Circular Splendor – The Jonathan Bowers Round House in Lowell
( Editor’s Note: This story was originally featured in the Spring 2013 issue of Merrimack Valley Home. ) Bob Roach was comfortably settled in his refurbished Victorian home in Waltham in 1986, when a real estate ad for the Jonathan Bowers Round House in Lowell caught his eye. He fell in love with it the first time he drove past the 15-room manse on Wannalancit Street. Then, touring it with the real estate agent, he saw the circular staircase and knew he had found a new home.
“I looked up the staircase and said, ‘I have to have this house,’” says Roach, an interior designer. The staircase, curling up continuously from the entry hallway to the cupola – which has gold stars painted on a dark blue backdrop to mimic the night sky – four stories above, is what hooked Roach on the Round House. But its oval and round rooms, each unique, added appeal.
Its history was another attraction. Industrialist Jonathan Bowers built the abode, originally known as the Wannalancit Castle, for $30,000 in 1872 as a place to hold his daughter’s wedding reception and as his residence. “He owned a carriage factory, a quarry and an amusement park,” Roach says.
Granite for the house came from Bowers’ Tyngsborough quarry; the interior woodwork was fabricated at his Lowell factory. An architectural rarity, it is one of three round houses in Massachusetts known to exist from this period. The others are in Somerville and Plympton. The Round House was listed on the National Register of Historic Places in 1976 and is part of the Wannalancit Street Historic District, which itself was added to the National Register of Historic Places in 1998.
Exterior design features of the Round House include a mansard-style slate roof, arched windows, pedimented dormers, round bays and round granite chimneys. Roach purchased the Round House for $299,000, and moved in on October 17, 1986. “It was livable, but the former owners had six dogs and five cats, so the fleas were horrible,” Roach says.He exterminated the fleas, refurbished the basement for his interior design business and upgraded the heating system, plumbing and wiring.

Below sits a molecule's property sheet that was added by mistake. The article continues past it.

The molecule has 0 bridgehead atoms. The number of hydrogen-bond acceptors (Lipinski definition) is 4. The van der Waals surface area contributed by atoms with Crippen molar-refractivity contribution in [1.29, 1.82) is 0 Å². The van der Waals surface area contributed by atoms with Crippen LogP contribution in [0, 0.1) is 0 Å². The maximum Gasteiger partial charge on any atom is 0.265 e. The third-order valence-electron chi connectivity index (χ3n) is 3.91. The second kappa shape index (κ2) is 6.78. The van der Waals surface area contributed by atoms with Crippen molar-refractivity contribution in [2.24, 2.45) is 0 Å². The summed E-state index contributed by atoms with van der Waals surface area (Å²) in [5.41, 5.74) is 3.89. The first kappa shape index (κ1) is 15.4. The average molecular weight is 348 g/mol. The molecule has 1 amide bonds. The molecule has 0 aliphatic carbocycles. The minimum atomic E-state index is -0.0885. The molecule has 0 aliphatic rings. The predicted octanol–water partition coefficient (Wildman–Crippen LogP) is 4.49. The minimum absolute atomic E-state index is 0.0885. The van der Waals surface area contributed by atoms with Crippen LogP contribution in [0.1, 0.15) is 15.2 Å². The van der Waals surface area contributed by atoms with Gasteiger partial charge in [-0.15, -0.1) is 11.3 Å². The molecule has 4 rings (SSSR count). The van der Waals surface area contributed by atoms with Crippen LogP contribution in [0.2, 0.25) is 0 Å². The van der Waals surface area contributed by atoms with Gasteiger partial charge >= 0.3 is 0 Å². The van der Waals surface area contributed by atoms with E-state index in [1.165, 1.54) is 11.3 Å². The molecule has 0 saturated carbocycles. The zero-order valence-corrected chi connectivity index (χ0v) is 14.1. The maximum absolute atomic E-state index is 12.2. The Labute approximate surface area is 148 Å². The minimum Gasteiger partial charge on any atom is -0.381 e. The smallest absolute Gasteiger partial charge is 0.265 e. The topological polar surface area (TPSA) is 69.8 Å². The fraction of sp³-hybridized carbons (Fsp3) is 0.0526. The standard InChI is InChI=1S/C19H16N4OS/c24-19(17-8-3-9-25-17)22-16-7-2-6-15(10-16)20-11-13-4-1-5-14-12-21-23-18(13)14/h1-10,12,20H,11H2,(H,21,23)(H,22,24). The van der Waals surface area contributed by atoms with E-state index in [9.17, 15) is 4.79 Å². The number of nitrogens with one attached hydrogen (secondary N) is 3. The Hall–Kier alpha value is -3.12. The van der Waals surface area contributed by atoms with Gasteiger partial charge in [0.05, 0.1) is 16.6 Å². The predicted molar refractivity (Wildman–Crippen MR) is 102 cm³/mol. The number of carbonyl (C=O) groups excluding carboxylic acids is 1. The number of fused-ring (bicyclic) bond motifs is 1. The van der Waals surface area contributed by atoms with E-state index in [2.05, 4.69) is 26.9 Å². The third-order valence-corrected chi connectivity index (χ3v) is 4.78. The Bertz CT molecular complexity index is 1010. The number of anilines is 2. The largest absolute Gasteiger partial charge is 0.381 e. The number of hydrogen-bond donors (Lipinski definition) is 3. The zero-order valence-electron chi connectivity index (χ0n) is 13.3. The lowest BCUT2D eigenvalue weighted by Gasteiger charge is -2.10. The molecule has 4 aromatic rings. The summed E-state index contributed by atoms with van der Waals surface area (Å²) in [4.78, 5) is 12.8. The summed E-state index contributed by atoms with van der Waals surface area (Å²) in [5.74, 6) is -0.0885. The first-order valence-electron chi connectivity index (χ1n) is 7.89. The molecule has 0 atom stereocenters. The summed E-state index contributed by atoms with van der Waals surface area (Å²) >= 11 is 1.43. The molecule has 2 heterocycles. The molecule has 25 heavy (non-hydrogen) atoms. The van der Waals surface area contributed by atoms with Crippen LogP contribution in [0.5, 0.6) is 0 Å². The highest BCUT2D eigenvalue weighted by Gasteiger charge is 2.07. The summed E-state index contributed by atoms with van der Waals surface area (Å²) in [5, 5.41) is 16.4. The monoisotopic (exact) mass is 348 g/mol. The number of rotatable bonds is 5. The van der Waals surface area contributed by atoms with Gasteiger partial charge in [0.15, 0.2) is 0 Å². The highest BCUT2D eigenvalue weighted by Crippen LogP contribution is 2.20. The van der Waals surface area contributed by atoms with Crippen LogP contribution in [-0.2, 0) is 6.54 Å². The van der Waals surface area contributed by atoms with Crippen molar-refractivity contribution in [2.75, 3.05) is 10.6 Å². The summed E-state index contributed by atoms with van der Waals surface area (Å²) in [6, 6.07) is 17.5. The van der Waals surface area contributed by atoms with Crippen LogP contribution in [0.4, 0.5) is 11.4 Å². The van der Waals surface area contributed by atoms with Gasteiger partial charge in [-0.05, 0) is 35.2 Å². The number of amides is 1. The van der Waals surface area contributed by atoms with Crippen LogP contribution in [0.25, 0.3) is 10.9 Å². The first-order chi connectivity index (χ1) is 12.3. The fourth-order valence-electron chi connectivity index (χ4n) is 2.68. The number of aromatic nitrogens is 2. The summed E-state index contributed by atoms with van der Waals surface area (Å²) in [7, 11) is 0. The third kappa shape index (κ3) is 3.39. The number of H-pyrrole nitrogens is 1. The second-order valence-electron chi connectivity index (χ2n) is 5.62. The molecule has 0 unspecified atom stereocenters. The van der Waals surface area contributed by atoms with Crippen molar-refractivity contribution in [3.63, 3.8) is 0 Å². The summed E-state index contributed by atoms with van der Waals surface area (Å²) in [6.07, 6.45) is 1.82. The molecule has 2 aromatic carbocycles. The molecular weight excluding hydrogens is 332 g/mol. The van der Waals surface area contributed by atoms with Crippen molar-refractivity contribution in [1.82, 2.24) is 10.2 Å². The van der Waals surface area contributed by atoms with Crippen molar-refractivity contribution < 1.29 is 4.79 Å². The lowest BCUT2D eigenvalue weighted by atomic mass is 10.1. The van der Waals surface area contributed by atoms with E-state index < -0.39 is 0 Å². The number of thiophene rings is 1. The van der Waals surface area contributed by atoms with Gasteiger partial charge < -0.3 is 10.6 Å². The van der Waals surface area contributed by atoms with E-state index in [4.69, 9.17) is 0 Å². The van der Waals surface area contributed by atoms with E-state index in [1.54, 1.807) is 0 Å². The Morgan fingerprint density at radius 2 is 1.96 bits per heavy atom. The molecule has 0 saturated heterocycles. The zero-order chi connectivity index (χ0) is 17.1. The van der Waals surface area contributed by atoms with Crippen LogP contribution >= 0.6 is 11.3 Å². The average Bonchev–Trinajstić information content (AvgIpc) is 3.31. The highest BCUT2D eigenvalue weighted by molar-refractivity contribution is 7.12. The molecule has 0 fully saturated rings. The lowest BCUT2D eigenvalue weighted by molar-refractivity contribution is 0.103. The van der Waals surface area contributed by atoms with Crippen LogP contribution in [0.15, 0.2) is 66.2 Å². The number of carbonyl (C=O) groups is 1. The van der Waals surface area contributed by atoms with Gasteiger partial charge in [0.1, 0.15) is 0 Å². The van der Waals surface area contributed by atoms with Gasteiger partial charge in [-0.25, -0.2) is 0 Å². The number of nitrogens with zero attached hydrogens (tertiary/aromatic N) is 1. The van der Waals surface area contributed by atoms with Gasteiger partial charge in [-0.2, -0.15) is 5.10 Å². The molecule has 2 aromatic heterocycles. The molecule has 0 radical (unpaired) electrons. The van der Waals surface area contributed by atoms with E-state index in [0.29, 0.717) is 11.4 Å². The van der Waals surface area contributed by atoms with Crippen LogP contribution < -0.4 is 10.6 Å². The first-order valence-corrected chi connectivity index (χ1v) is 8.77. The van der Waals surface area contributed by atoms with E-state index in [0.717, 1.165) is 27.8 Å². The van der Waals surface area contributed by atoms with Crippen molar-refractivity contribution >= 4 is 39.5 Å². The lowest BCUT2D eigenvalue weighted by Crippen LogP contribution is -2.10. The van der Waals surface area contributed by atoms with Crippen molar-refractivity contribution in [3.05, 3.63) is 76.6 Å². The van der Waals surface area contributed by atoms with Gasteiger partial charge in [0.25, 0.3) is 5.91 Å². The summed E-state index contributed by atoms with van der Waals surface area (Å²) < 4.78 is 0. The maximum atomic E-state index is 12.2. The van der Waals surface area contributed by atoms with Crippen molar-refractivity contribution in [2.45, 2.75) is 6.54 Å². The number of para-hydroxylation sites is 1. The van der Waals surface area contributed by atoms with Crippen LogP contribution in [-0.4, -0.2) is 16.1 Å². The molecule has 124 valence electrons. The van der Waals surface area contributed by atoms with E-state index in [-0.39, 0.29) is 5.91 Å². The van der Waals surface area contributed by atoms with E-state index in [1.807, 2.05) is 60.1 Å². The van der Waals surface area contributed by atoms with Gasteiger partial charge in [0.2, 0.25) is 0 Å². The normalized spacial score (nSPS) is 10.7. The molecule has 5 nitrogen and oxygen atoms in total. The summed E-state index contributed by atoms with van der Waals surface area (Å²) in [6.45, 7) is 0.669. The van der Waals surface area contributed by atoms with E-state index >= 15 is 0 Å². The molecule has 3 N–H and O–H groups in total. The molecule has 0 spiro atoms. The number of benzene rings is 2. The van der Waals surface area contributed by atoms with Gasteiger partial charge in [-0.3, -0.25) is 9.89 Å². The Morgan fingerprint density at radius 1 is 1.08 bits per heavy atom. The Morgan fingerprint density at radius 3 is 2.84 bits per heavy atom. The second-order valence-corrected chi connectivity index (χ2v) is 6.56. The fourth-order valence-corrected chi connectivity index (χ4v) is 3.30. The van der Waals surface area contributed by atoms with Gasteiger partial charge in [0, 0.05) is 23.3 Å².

But, most dramatically, Roach used authentic design details, antique and reproduction furnishings and his many collections to re-establish the home’s 19th century splendor. “I didn’t want anything new-looking and was committed to keeping it true to the period,” Roach says.
The first-floor parlor features vintage drapes from the French Consulate building in Toronto, Canada and British artifacts that Roach treasures, as his paternal great-grandfather emigrated from England.
The dining room — the one truly round room — retains the original embossed Lincrusta wall covering and the alcoves where Roach displays his Wedgwood collection.
The adjacent morning room is a relaxing space done in blue and white, the place where Roach showcases his Flow Blue, Blue Willow, Royal Copenhagen, Meissen and Dedham Pottery plates and bowls, and cobalt glassware.
Roach updated the kitchen, which had been damaged by a fire, with Victorian touches that include a beadboard ceiling, redwood cabinets and an antique oak hutch that holds his copper teakettle and molds, and Victorian majolica.
One of the second-floor bedrooms — dubbed the “King of Siam” room by Roach — is decorated in an oriental palette. He dedicated the room to the king, who is said to have stayed at the house during a visit to Lowell’s textile mills in the late 19th century, according to a story told to Roach by his late neighbor, Elizabeth Lambert, who was an amateur historian and Lowell history buff.
A new, but vintage-looking copper tub and Victorian sink faucets salvaged from a Boston hospital enhance the master bath. The third-floor ballroom and star-studded cupola, which offer a bird’s-eye view of the city and Merrimack River, are the home’s crowning glories and cause a stir whenever visitors tour the Round House.
“I love seeing it through other people’s eyes — their reaction as their eyes light up the first time they come through is what I enjoy the most,” Roach says. In his 26-plus years as owner of the house, Roach has made it a showplace. He also has generously opened its doors for parties, political fundraisers and benefits for institutions such as the Lowell Association for the Blind, the House of Hope, the Lowell General Hospital Auxiliary and the Whistler House Museum of Art, where he serves on the board of directors. “It’s a wonderful house — I like sharing it with others,” Roach says.